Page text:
Upper neck and head of a bluegrass banjo, showing the shorter 5th string BluegrassBanjo cropped.jpg
Upper neck and head of a bluegrass banjo, showing the shorter 5th string

The fifth string on the five string banjo, called the thumb string, also called the "drone string", is five frets shorter than the other four and is normally tuned higher than any of the other four, giving a re-entrant tuning such as the bluegrass G4-D3-G3-B3-D4. The five string banjo is particularly used in bluegrass music and old-time music.

The four string plectrum banjo (more often used in jazz) and the four string tenor banjo (common in Irish traditional music) lack this shorter string, and are rarely tuned in re-entrant fashion.

Related Research Articles

The banjo is a stringed instrument with a thin membrane stretched over a frame or cavity to form a resonator. The membrane is typically circular, and usually made of plastic, or occasionally animal skin. Early forms of the instrument were fashioned by African-Americans in the United States, adapted from African instruments of similar design. The banjo is frequently associated with folk and country music, and has also been used in some rock songs. Several rock bands, such as The Eagles, Led Zeppelin, and The Allman Brothers, have used the five-string banjo in some of their songs. Historically, the banjo occupied a central place in African-American traditional music and the folk culture of rural whites before entering the mainstream via the minstrel shows of the 19th century. Along with the fiddle, the banjo is a mainstay of American styles of music, such as Bluegrass and old-time music. It is also very frequently used in traditional ("trad") jazz.

Ukulele Member of the guitar family

The ukulele is a member of the lute family of instruments. It generally employs four nylon strings.


The charango is a small Andean stringed instrument of the lute family, which probably originated in the Quechua and Aymara populations in the territory of the Altiplano in post-Colonial times, after European stringed instruments were introduced by the Spanish during colonialization. The instrument is widespread throughout the Andean regions of Bolivia, Peru, Ecuador, northern Chile and northwestern Argentina, where it is a popular musical instrument that exists in many variant forms.

Banjo ukulele

The banjo ukulele, also known as the banjolele or banjo uke, is a four-stringed musical instrument with a small banjo-type body and a fretted ukulele neck. The earliest known banjoleles were built by John A. Bolander and by Alvin D. Keech, both in 1917.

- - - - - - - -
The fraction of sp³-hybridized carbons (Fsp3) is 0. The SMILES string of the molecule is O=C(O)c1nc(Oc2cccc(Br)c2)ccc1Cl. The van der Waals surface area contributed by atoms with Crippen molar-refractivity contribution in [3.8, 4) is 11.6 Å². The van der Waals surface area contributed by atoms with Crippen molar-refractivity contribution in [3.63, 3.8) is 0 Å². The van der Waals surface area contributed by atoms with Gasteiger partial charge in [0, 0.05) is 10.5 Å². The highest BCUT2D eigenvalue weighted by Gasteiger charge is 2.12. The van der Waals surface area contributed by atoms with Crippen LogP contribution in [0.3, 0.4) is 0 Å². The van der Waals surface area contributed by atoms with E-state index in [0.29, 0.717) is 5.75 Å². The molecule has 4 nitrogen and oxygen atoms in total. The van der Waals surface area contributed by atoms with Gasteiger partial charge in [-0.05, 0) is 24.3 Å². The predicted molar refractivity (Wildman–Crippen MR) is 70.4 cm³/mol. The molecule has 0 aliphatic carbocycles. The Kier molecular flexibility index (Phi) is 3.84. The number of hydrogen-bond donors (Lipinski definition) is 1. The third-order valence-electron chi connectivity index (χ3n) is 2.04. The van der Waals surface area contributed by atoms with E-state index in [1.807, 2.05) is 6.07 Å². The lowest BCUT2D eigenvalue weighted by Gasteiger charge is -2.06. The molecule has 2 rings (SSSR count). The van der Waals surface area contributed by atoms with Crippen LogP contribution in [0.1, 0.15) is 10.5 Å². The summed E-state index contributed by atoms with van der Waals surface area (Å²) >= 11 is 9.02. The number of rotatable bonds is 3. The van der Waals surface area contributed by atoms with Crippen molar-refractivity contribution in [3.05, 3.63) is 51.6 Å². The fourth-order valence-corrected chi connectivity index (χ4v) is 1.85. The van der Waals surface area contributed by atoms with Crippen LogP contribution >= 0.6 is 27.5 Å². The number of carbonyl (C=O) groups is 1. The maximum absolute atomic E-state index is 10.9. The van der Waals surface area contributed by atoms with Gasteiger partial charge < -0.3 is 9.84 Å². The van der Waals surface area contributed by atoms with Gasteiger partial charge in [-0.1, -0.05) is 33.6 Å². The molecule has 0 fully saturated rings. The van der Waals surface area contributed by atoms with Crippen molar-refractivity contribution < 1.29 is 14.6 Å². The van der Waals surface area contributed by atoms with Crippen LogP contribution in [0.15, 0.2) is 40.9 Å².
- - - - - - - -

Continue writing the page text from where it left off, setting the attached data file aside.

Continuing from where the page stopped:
The cavaquinho is a small Portuguese string instrument in the European guitar family, with four wire or gut strings.

Tiple Fretted string instrument

A tiple, is a plucked-string chordophone of the guitar family. A tiple player is called a tiplista. The first mention of the tiple comes from musicologist Pablo Minguet e Irol in 1752. Although many variations of the instrument exist, the tiple is mostly associated with Colombia, and is considered the national instrument.

Tenor guitar Four-stringed guitar

The tenor guitar or four-string guitar is a slightly smaller, four-string relative of the steel-string acoustic guitar or electric guitar. The instrument was initially developed in its acoustic form by Gibson and C.F. Martin so that players of the four-string tenor banjo could double on guitar.


The name chillador can refer either to two related types of charango. The First type, simple called chillador is a type of charango which has a flat back and is usually steel-strung. It exists in both 10-and 12-string forms. When strung with 10-strings it is tuned the same as a charango. With 12 strings, courses 2 and 4 are triple-strung, and the (re-entrant) tuning is more like that of a charangone or ronroco in Argentine tuning. The chillador charango is a standardly-tuned charango but with a body built from bent sides and a flat back like a (smaller) guitar,

Jarana jarocha